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|Title: ||Queries, Data, and Statistics: Pick Two|
|Authors: ||Mishra, Chaitanya|
|Advisor: ||Koudas, Nick|
|Department: ||Computer Science|
|Keywords: ||Database Systems|
|Issue Date: ||21-Apr-2010|
|Abstract: ||The query processor of a relational database system executes declarative queries on relational data using query evaluation plans. The cost of the query evaluation plan depends on various statistics defined by the query and data. These statistics include intermediate and base table sizes, and data
distributions on columns. In addition to being an important factor in query optimization, such statistics also influence various runtime properties of the query evaluation plan.
This thesis explores the interactions between queries, data, and statistics in the query processor of a relational database system. Specifically, we consider problems where any two of the three - queries, data, and statistics - are provided, with the
objective of instantiating the missing element in the triple such that the query, when executed on the data, satisfies the statistics on the associated subexpressions. We present multiple query processing problems that can be abstractly formulated in this manner.
The first contribution of this thesis is a monitoring framework for collecting and estimating statistics during query execution. We apply this framework to the problems of
monitoring the progress of query execution, and adaptively reoptimizing query execution plans. Our monitoring and adaptivity framework has a low overhead, while significantly reducing query execution times. This work demonstrates the feasibility and utility of overlaying statistics estimators on query evaluation plans.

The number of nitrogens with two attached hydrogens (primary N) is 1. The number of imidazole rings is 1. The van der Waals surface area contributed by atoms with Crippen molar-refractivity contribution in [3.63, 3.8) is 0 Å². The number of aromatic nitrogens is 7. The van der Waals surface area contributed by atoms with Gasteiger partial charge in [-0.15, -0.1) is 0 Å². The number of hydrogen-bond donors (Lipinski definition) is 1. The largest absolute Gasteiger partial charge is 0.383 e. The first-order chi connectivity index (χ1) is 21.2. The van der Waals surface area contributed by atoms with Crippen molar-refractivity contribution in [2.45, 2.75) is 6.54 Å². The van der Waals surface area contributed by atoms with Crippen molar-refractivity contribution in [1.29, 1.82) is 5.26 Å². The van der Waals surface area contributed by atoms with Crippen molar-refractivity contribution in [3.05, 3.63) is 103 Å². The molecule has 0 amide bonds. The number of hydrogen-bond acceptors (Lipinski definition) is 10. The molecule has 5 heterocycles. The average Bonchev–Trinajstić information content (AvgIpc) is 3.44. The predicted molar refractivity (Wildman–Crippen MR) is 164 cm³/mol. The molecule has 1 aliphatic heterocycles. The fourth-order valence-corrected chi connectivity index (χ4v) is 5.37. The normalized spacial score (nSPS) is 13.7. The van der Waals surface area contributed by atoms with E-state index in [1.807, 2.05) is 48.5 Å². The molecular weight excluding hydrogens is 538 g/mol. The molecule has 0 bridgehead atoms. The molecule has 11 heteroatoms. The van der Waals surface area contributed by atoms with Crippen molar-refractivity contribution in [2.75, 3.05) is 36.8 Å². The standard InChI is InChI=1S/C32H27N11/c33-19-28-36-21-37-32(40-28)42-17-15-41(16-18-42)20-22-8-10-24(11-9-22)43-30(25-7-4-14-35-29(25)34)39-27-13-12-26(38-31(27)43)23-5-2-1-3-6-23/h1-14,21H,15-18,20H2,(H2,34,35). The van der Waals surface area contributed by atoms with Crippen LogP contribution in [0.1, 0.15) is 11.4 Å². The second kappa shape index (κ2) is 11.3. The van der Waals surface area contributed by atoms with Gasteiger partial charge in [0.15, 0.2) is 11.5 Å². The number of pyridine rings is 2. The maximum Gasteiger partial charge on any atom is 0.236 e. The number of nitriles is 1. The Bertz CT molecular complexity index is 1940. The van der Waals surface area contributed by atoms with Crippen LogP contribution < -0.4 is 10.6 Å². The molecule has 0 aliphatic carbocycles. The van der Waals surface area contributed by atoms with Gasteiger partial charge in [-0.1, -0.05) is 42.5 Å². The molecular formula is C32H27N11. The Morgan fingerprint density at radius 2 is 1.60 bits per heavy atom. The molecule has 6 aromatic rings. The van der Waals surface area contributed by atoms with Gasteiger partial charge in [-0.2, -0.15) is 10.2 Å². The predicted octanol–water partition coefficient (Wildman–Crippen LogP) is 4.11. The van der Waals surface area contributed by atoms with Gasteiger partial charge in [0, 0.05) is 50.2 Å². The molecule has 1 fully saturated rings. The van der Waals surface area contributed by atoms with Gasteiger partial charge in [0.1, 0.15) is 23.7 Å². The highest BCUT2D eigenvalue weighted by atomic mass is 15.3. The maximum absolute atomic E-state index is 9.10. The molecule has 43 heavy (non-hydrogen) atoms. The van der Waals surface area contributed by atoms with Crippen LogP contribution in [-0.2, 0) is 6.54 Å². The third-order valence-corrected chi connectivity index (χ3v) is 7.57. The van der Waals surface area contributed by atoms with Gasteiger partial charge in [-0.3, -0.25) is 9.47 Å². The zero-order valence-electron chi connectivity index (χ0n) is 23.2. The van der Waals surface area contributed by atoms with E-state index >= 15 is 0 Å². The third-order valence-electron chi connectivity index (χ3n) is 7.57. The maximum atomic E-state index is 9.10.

Our next contribution is a framework for testing the performance of a query
processor by generating targeted test queries and databases. We present techniques for data-aware query generation, and query-aware data generation that satisfy test cases specifying statistical constraints. We formally analyze the hardness of the problems considered, and present systems that support best-effort semantics for targeted query and data generation.
The final contribution of this thesis is a set of techniques for designing queries for business intelligence applications that specify cardinality constraints on the result. We present an interactive query refinement framework that explicitly incorporates user feedback into query design, refining queries returning too many or few answers.
Each of these contributions is accompanied by a formal analysis of the problem, and a detailed experimental evaluation of an associated system.|
|Appears in Collections:||Doctoral|
Department of Computer Science - Doctoral theses
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